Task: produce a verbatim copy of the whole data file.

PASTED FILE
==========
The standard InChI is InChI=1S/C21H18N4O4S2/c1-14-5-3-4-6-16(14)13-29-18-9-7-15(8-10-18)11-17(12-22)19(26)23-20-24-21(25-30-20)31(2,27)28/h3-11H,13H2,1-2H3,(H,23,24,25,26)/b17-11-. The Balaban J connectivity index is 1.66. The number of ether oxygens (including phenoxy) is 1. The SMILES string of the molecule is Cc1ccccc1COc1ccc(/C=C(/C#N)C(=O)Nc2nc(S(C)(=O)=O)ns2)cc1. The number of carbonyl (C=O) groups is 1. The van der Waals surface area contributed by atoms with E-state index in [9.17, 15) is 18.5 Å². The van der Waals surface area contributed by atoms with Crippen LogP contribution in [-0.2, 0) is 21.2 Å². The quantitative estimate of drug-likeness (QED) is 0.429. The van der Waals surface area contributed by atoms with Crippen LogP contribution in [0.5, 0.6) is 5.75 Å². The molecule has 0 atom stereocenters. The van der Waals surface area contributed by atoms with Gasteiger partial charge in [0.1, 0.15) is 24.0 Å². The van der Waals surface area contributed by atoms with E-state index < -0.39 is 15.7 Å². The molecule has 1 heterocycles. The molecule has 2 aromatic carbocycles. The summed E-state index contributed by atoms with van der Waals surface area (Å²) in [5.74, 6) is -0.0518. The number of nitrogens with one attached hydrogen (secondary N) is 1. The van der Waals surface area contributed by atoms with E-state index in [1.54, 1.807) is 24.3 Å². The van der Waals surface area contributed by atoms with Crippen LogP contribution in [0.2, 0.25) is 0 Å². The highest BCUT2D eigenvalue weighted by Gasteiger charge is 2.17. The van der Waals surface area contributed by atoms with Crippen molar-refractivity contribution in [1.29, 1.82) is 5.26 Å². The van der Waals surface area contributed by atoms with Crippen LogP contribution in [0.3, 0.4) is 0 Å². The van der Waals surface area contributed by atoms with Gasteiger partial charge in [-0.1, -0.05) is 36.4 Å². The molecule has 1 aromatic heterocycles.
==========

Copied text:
The standard InChI is InChI=1S/C21H18N4O4S2/c1-14-5-3-4-6-16(14)13-29-18-9-7-15(8-10-18)11-17(12-22)19(26)23-20-24-21(25-30-20)31(2,27)28/h3-11H,13H2,1-2H3,(H,23,24,25,26)/b17-11-. The Balaban J connectivity index is 1.66. The number of ether oxygens (including phenoxy) is 1. The SMILES string of the molecule is Cc1ccccc1COc1ccc(/C=C(/C#N)C(=O)Nc2nc(S(C)(=O)=O)ns2)cc1. The number of carbonyl (C=O) groups is 1. The van der Waals surface area contributed by atoms with E-state index in [9.17, 15) is 18.5 Å². The van der Waals surface area contributed by atoms with Crippen LogP contribution in [-0.2, 0) is 21.2 Å². The quantitative estimate of drug-likeness (QED) is 0.429. The van der Waals surface area contributed by atoms with Crippen LogP contribution in [0.5, 0.6) is 5.75 Å². The molecule has 0 atom stereocenters. The van der Waals surface area contributed by atoms with Gasteiger partial charge in [0.1, 0.15) is 24.0 Å². The van der Waals surface area contributed by atoms with E-state index < -0.39 is 15.7 Å². The molecule has 1 heterocycles. The molecule has 2 aromatic carbocycles. The summed E-state index contributed by atoms with van der Waals surface area (Å²) in [5.74, 6) is -0.0518. The number of nitrogens with one attached hydrogen (secondary N) is 1. The van der Waals surface area contributed by atoms with E-state index in [1.54, 1.807) is 24.3 Å². The van der Waals surface area contributed by atoms with Crippen LogP contribution in [0.2, 0.25) is 0 Å². The highest BCUT2D eigenvalue weighted by Gasteiger charge is 2.17. The van der Waals surface area contributed by atoms with Crippen molar-refractivity contribution in [1.29, 1.82) is 5.26 Å². The van der Waals surface area contributed by atoms with Crippen LogP contribution in [0.3, 0.4) is 0 Å². The van der Waals surface area contributed by atoms with Gasteiger partial charge in [-0.1, -0.05) is 36.4 Å². The molecule has 1 aromatic heterocycles.